Wednesday, November 26, 2008

Notes from the Risk-Averse Underground

In response to this, Paul Krugman asks,

"Why not just turn GSE debt into Treasury obligations, rather than stuff the obligations onto the balance sheet of the Federal Reserve?"

In the comments, someone mentions that declaring GSE debt fully backed by the faith of the US government would add to the national debt - assuming, of course, that the GSEs wouldn't be able to meet their obligations out of pre-existing funds - and the Bush Administration doesn't want to add to the national debt. (Now they're worried about the national debt?...)

The real question is: how bleak a picture is it for the mortgage companies at this point? A while back, Calculated Risk predicted that the subprime mortgage failures would be followed by Alt-A and commercial real estate mortgage failures, which would really take the juice out of Fannie and Freddie.

At any rate, the Federal Reserve, in its ongoing efforts to creatively fulfill its original mandate, will operate a new Treasury lending facility that will loan money to investors who plan to buy securities backed by credit card, auto and student loans.

This is all well and good, but if I were an investor in those loans, I would already be skittish about possible foreclosures considering the recent rises in unemployment (a trend that is expected to continue). There's a good chance that many people won't be able to meet their obligations. The fact that the government will lend me money to buy such seemingly-risky assets wouldn't encourage me at all: should foreclosures occur, I will be left holding not only a trash asset but I'll also have to pay back my debt to the government.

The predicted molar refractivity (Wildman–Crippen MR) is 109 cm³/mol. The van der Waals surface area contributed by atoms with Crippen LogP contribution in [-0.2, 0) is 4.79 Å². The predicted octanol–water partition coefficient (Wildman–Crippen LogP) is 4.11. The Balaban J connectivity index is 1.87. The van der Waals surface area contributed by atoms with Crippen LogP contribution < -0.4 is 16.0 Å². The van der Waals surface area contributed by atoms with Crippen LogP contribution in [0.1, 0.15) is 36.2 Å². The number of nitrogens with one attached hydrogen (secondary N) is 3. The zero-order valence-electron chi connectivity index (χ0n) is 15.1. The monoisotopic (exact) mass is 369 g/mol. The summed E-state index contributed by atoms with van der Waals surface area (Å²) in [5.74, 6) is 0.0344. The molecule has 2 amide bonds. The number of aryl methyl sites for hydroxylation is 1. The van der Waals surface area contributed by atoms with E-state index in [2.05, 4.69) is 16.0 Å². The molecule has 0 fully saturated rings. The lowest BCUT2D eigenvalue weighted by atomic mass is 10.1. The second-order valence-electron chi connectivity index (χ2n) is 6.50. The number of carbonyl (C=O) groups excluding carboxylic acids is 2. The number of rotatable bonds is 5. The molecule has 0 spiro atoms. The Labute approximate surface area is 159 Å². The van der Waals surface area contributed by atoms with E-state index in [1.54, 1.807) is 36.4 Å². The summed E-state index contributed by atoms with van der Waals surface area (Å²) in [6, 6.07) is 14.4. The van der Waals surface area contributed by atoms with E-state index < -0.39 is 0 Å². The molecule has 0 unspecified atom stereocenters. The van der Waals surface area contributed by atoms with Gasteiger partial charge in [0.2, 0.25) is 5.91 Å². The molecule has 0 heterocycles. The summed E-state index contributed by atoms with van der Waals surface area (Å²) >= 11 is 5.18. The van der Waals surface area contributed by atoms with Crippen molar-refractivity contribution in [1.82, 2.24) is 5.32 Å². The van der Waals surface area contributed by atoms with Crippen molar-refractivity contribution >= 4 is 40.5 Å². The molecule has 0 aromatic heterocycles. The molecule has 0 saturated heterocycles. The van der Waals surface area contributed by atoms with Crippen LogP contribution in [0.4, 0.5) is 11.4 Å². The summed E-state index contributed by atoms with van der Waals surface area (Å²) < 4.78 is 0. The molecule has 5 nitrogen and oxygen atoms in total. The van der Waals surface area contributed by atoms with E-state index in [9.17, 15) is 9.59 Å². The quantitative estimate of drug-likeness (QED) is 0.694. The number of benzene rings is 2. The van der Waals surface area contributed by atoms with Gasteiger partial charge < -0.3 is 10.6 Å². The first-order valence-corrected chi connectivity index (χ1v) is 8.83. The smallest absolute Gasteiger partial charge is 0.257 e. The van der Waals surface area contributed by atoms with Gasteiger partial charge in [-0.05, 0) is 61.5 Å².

Arguments against that earlier argument: those who are buying these assets are doing so in bulk, and a government loan might offset the perceived risk of a greater percentage of failures due to market instability.

Response to that earlier argument: since when does a loan offset perceived risk??

Response to that earlier argument: since the government started writing blank checks to financial institutions to ease the costs of their bad investment decisions, bad decisions that include but are not limited to buying on margin.

The other frightening possibility, of course, is adverse selection, as pointed out by the Wall Street Journal: "It's unclear whether there will be restrictions on the types of investors who are able to borrow money, how the Fed will judge their credit worthiness and how the government will ensure they are using the loans to buy the intended assets."

Wasn't the grand lesson of the mortgage-backed-security crisis: Never lend money to absolute strangers?

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